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The competition is as fierce as ever in the for-hire transportation industry, as Uber and Lyft continue to put pressure on traditional taxi companies.
On Tuesday, San Francisco's largest taxi operator, Yellow Cab Cooperative, is scheduled to have its first bankruptcy hearing after the company filed for Chapter 11 protection Friday. The operator has been struggling with declining ridership and increased competition from the two big for-hire driver start-ups.
While Uber and Lyft may have contributed to increased competition for the cab cooperative, the start-ups were not the sole cause of the filing, according to the cooperative's bankruptcy attorney, Gary M. Kaplan.
"It's a business reality, there is competition there," Kaplan told CNBC. "But it's incorrect to make it sound as if this is the result of Uber and Lyft. The company operationally does fine and is still operational," he said. "It does not want to lose drivers and passengers to the competition; it wants to operate business as usual."
At the core of the bankruptcy were pending lawsuits and a recent verdict of $8 million in court, Kaplan said. The company was not covered as it was "self-insured," he added.
Uber declined to comment, and representatives from Lyft were not immediately available for comment on the Yellow Cab Cooperative's bankruptcy filing.
In recent years, more traditional taxi companies have sought bankruptcy protection as Uber and Lyft have expanded their market share in cities. In 2015, Chicago's Yellow Cab and New York taxi mogul Evgeny Freidman, who owns a fleet of New York medallions, filed for bankruptcy protection.
Such medallions, or licenses to operate New York City cabs, have dropped some 20 percent in value in recent years from their highs of more than $1 million in 2011.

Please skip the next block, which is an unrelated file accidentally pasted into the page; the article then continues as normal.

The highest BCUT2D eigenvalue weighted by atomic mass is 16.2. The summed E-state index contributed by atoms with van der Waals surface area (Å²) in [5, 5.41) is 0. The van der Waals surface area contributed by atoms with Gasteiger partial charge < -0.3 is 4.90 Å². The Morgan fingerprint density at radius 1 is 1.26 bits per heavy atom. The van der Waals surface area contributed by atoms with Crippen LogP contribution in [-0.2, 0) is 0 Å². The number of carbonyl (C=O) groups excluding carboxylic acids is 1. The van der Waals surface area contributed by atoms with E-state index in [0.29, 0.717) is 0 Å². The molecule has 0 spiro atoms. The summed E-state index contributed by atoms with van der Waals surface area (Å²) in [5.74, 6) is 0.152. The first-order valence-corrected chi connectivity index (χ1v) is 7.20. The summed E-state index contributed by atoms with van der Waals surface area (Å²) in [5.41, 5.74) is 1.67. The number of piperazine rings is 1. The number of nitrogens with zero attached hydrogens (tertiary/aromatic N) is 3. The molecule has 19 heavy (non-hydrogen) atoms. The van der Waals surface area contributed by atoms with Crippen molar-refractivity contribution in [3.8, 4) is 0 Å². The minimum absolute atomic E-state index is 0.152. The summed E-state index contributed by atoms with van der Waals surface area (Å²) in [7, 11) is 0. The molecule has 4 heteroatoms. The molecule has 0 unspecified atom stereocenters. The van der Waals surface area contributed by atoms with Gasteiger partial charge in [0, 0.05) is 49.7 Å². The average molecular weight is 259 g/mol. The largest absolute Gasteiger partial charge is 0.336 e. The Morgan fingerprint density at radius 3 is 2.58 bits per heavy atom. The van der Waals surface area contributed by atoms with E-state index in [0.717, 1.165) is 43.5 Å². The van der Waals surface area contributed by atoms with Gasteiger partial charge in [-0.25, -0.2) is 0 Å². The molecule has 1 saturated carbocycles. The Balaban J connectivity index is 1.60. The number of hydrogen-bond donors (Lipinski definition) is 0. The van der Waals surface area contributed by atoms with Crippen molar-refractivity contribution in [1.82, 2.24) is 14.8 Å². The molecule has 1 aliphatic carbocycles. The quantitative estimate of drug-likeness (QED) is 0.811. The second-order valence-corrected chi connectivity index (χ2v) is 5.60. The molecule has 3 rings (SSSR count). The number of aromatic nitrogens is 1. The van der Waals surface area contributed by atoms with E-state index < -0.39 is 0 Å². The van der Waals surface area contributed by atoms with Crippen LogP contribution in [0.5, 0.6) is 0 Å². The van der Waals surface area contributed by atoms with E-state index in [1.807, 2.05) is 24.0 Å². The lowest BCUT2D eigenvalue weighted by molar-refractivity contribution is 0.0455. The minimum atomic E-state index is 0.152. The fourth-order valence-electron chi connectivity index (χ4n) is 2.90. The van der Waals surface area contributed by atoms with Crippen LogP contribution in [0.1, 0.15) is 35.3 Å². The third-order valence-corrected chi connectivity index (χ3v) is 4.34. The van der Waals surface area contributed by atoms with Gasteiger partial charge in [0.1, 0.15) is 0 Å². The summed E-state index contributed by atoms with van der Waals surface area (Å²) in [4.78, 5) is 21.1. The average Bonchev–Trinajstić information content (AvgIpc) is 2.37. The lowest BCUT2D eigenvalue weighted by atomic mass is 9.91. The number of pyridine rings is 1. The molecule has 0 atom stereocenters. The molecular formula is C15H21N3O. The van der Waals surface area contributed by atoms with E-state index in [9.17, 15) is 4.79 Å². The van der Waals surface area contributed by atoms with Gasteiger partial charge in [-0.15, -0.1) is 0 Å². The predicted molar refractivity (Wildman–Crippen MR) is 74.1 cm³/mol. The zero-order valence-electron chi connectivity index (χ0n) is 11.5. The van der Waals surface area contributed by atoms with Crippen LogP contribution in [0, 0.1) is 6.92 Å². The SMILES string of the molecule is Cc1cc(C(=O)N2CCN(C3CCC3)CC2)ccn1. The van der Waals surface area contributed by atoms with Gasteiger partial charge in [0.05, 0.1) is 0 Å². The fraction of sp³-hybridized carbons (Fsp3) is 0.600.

The shuttering of some industry players also comes as Uber and Lyft face lawsuits over the employment status of their drivers.
Workers are now classified as independent contractors, not employees. And that's a point of contention in two separate lawsuits brought against the companies in which some drivers are suing to be reclassified as employees and be reimbursed for expenses, among other items. A recent report from Fusion found Uber has been sued 50 times alone in U.S. federal court in 2015.
As the two high-flying companies continue to raise billions of dollars among investors, old guard industries are taking notice.
GM invested $500 million in Lyft earlier in the month as part of a $1 billion fundraising, valuing the company at $5.5 billion. CNBC also reported earlier in the month that Uber is seeking capital from high-net worth clients at Merrill Lynch and Morgan Stanley, which would value the company at a previously reported $62.5 billion.
"Uber and Lyft are driving down prices for everyone, using their access to capital," Aswath Damodaran, professor of finance at the Stern School of Business at New York University, said in an email to CNBC. "So, I guess every ride sharing business is at risk, when competing against these two."
New ride-hailing companies are a contentious issue in many cities. New York Mayor Bill de Blasio recently released a highly anticipated study on the impact of e-dispatched rides on the greater population of city drivers and passengers. The study found that while e-dispatched rides have contributed to overall congestion, Uber, Lyft and similar upstarts are "substitutions" for traditional taxi rides, not new trips.
Taxi companies broadly are reaching for new technology and riders to compete. "San Francisco's taxi industryis moving in the right direction and there is still a strong demand for taxis," said a spokesman for the San Francisco Municipal Transportation Agency, the city's taxi regulator. Taxis "are working to use technology better for street hails, and continuing our progress to make the industry as safe as possible," he said.